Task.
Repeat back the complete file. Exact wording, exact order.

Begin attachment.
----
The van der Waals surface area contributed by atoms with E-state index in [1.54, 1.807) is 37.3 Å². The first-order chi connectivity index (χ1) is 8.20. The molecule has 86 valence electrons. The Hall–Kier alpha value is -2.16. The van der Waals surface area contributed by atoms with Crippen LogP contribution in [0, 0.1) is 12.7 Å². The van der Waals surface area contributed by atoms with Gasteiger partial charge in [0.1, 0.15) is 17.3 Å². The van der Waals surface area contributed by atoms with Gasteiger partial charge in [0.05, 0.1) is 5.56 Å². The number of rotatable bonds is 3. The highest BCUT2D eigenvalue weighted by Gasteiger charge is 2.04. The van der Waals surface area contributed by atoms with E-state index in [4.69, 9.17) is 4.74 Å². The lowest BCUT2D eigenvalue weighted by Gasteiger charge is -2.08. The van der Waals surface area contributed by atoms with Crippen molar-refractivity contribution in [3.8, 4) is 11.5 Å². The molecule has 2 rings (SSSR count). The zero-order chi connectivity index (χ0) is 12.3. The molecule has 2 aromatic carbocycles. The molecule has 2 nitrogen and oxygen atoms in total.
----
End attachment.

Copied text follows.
The van der Waals surface area contributed by atoms with E-state index in [1.54, 1.807) is 37.3 Å². The first-order chi connectivity index (χ1) is 8.20. The molecule has 86 valence electrons. The Hall–Kier alpha value is -2.16. The van der Waals surface area contributed by atoms with Crippen LogP contribution in [0, 0.1) is 12.7 Å². The van der Waals surface area contributed by atoms with Gasteiger partial charge in [0.1, 0.15) is 17.3 Å². The van der Waals surface area contributed by atoms with Gasteiger partial charge in [0.05, 0.1) is 5.56 Å². The number of rotatable bonds is 3. The highest BCUT2D eigenvalue weighted by Gasteiger charge is 2.04. The van der Waals surface area contributed by atoms with E-state index in [4.69, 9.17) is 4.74 Å². The lowest BCUT2D eigenvalue weighted by Gasteiger charge is -2.08. The van der Waals surface area contributed by atoms with Crippen molar-refractivity contribution in [3.8, 4) is 11.5 Å². The molecule has 2 rings (SSSR count). The zero-order chi connectivity index (χ0) is 12.3. The molecule has 2 aromatic carbocycles. The molecule has 2 nitrogen and oxygen atoms in total.